Growth Stocks - Trailer Trash Bundle Up 2-Year Treasuries
My maiden stock pick wasn’t IBM. I plunked down a thousand bucks on Kennecott Copper’s nose, attracted by its 5% yield. This was back in 1954 when I was a $100-a-week copy editor at Fairchild Publications.
Those were the days of blue chips like U.S. Steel, General Motors, DuPont and Kennecott. IBM was like a religion of the electric typewriter. Xerox, then named Haloid, produced industrial chemicals. The 914 copier was nearly a decade away.
Wall Street operators like Jack Dreyfus then went to the moon on Polaroid, the speculator’s North Star. Jack also spent his time at the local racetracks. Ponies kept his blood flowing.
Managements then held to their stodgy persona. The Watsons at IBM prescribed white shirts for their salesforce. Took another 50 years for the t-shirt to emerge as local dress in Silicon Valley. Nobody, then, hired Jewish boys out of City College for their year-long training programs (I’ll never forget that). Goldman Sachs was the sole major brokerage house on the Street with Jewish head management.
I remember walking into JPMorgan’s headquarters office. On the ground floor was a sea of tiny, boxy desks, free of any messy papers. Just a leather appointment book set next to the telephone. My thousand bucks buy of Kennecott was then history. A decade later, my path crossed with Warren Buffett. Both of us were evaluating American Express which had dived on exposure of the Salad Oil Swindle in their storage tank farm.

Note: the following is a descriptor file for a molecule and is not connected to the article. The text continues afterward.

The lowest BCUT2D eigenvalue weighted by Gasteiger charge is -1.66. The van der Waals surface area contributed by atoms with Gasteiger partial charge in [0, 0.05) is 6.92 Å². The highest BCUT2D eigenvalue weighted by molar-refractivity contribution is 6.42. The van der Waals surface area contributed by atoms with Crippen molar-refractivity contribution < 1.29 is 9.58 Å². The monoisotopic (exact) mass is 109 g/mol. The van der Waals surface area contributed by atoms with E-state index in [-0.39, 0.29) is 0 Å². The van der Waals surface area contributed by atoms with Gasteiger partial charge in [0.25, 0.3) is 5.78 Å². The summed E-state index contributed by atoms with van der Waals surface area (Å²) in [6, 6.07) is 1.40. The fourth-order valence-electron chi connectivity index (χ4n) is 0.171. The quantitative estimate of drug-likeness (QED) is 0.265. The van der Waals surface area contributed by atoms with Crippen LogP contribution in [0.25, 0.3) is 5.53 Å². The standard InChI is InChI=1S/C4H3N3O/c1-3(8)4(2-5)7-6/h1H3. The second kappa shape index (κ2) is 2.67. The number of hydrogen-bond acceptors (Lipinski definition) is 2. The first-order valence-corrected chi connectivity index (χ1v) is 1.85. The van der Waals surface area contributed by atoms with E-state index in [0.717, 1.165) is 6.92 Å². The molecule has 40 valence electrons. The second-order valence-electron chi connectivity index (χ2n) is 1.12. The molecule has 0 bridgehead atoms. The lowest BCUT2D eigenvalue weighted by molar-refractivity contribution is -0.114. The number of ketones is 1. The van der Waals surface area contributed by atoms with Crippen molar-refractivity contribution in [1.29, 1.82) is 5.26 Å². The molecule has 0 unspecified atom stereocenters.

The credit card business had just taken off, with AmEx its leading player. Its float on receivables was creating an enormous profit center upon reinvestment. I held AmEx for a couple of years. Buffett still hangs in, his position exceeds $20 billion. Warren’s richer than yours truly.
Today, I sit with nothing but paper losses on bundles of 2-year Treasuries, yielding over 4%. Daily, they ease 5 or more basis points, so I buy more. I dream of negative interest rates surfacing in the U.S. You’ll lose no sleep inventorying this paper, unless you’re a forced seller.
Anyone long, even 25% in stocks, suffers unless your concentration rested in oils, starting with Exxon Mobil and going down to MLP paper like Enterprise Products Partners, yielding over 7%.
Past months, I’ve watched growthies take gas. I’m talking 3% daily chops for these burnouts. The list elongates starting with Netflix, Apple and going down to Meta Platforms, Amazon, and Tesla. Even Microsoft gets taken out and beaten up along with Berkshire Hathaway, normally a polite piece of paper.
What’s going on? Maybe the market had its fill of stocks selling at 1.5 times to 2 times the market’s multiplier. The Street’s major houses still haven’t come to grips with market overvaluation. Few months ago, punditry blessed the price-earnings ratio for the market at nearly 20 times earnings. Now, we’re getting closer to a projected P/E ratio at 15. Everyone’s still holding earnings at an unrealistically high level, despite recession in the air.